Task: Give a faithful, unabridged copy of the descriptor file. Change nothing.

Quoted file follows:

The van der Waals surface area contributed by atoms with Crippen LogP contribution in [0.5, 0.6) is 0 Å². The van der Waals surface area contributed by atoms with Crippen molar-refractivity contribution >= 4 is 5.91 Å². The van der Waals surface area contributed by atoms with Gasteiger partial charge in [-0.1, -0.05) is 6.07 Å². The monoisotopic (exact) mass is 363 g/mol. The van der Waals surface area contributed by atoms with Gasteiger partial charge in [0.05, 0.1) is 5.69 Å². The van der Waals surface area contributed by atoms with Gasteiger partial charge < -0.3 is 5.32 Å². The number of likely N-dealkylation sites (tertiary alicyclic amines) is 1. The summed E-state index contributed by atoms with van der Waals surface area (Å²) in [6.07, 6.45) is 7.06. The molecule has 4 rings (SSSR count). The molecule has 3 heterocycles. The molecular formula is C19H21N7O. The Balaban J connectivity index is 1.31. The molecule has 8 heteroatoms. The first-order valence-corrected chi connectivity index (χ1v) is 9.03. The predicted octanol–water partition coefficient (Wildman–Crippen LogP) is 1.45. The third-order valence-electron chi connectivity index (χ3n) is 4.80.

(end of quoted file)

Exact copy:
The van der Waals surface area contributed by atoms with Crippen LogP contribution in [0.5, 0.6) is 0 Å². The van der Waals surface area contributed by atoms with Crippen molar-refractivity contribution >= 4 is 5.91 Å². The van der Waals surface area contributed by atoms with Gasteiger partial charge in [-0.1, -0.05) is 6.07 Å². The monoisotopic (exact) mass is 363 g/mol. The van der Waals surface area contributed by atoms with Gasteiger partial charge in [0.05, 0.1) is 5.69 Å². The van der Waals surface area contributed by atoms with Gasteiger partial charge < -0.3 is 5.32 Å². The number of likely N-dealkylation sites (tertiary alicyclic amines) is 1. The summed E-state index contributed by atoms with van der Waals surface area (Å²) in [6.07, 6.45) is 7.06. The molecule has 4 rings (SSSR count). The molecule has 3 heterocycles. The molecular formula is C19H21N7O. The Balaban J connectivity index is 1.31. The molecule has 8 heteroatoms. The first-order valence-corrected chi connectivity index (χ1v) is 9.03. The predicted octanol–water partition coefficient (Wildman–Crippen LogP) is 1.45. The third-order valence-electron chi connectivity index (χ3n) is 4.80.